The Tariff Board has received replies from eight companies. Out of these, one company is no longer in business, two state that they only employ Norwegian and Nordic citizens and another one states that they only procure Polish workers without having any knowledge of the terms of wages and employment. Most of the remaining replying companies have documented satisfactory wages and other working conditions, illustrated by examples of employment contracts. The wages were mainly in accordance with the minimum wages deriving from the relevant collective agreements. One company states that due to competition motives, they offer wages corresponding to those of their competitors, but the company is aware of the existence of wages and employment conditions which as a whole are less favourable for foreign workers. A copy of an employment contract, which was terminated in September 2004, shows an hourly pay on NOK 75 per hour for a skilled electrician, and that the employee himself had to cover travelling costs to and from Norway and the costs for board and lodging. Another company refers to the documentation provided by the LO, which indicates that their employees when working in Norway get paid net from NOK 12 000 to NOK 15 000 per month. The company covers the costs for travelling and lodging. The company emphasises the great differences between the Norwegian and the Polish tax structure, which makes it difficult to compare gross wages. Further, the company states that a comparison between Polish gross wages and Norwegian gross wages indicates that net wages are equal if living costs are taken into account.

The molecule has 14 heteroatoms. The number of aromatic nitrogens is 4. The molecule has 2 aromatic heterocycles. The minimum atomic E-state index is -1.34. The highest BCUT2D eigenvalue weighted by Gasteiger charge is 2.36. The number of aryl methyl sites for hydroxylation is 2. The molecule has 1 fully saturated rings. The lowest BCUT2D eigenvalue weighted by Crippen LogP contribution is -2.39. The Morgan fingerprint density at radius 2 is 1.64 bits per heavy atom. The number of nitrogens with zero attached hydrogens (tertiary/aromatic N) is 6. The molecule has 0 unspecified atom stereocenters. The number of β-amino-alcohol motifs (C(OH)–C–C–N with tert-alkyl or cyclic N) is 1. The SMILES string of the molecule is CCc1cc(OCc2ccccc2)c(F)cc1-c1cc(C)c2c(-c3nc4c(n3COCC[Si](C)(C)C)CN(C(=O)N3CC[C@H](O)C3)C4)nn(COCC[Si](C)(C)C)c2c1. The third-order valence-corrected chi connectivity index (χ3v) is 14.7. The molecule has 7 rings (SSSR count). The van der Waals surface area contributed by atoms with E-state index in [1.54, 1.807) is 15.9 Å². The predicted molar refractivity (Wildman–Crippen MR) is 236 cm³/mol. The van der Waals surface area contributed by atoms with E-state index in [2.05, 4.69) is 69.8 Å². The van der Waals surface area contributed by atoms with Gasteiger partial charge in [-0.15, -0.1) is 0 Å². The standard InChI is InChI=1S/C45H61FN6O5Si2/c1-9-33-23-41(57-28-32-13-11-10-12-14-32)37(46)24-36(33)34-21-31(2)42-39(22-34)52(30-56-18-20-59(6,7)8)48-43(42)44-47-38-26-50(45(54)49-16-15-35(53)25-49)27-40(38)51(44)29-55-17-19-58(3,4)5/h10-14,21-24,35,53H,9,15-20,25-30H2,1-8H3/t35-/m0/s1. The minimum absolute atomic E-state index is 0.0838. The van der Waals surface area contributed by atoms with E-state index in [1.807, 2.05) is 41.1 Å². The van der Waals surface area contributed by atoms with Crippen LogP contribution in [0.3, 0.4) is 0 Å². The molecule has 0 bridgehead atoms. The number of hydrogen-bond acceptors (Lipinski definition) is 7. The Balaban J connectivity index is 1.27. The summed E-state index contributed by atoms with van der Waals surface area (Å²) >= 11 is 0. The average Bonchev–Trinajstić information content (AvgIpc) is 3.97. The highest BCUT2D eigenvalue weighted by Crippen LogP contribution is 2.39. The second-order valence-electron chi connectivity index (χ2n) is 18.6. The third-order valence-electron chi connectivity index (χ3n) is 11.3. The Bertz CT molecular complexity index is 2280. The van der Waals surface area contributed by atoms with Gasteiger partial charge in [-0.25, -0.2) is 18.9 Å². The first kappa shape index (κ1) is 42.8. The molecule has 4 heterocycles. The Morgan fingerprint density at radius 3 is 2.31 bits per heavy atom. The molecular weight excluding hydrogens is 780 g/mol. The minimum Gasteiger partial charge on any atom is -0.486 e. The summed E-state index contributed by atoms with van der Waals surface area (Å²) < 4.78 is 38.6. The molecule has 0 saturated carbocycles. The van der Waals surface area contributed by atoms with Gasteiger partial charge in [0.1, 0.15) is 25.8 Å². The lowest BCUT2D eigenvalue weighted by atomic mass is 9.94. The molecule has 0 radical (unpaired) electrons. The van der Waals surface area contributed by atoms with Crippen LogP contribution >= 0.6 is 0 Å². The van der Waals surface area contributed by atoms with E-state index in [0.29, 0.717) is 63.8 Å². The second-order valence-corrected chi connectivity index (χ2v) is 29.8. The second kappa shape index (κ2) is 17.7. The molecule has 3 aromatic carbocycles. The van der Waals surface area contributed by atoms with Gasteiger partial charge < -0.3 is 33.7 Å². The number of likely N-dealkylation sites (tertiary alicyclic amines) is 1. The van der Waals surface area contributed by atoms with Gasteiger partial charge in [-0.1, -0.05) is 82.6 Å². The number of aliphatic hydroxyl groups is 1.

Three letters were returned with “addressee unknown”. Nineteen companies did not reply to the Tariff Board’s request. As far as these companies are concerned, the Board takes it as a fact that the information provided by the LO is correct.

The increased immigration of labour from the new EU countries often makes news headlines with several examples of unacceptable terms of wages and working conditions for the employees in question. Because of the continues shortage of labour in the building industry, the debate to a large degree has been concentrated to this industry in particular. Based on the media headlines, there seems to be a general opinion that the terms of wages and employment for foreign workers are considerably poorer than for similar Norwegian workers, especially in the building industry.

In May 2005 the Labour Inspection carried out a large campaign in the building industry, focused on wages, employment contracts, health and safety. Thirty-seven of the controlled companies had Norwegian ownership, but with foreign employees. In most cases the employment contracts were not present at the work site and have to be evaluated at a later stage. However, oral information indicated satisfactory conditions in these companies. Nineteen checked companies were foreign owned with foreign employees. In such companies the Labour Inspection has not supervision responsibility on wages, but the Inspection got the impression that there is a gap between Norwegian terms on wages and employment and the terms offered the employees in the foreign companies. The Inspection was given information on wages as low as four Euro per hour.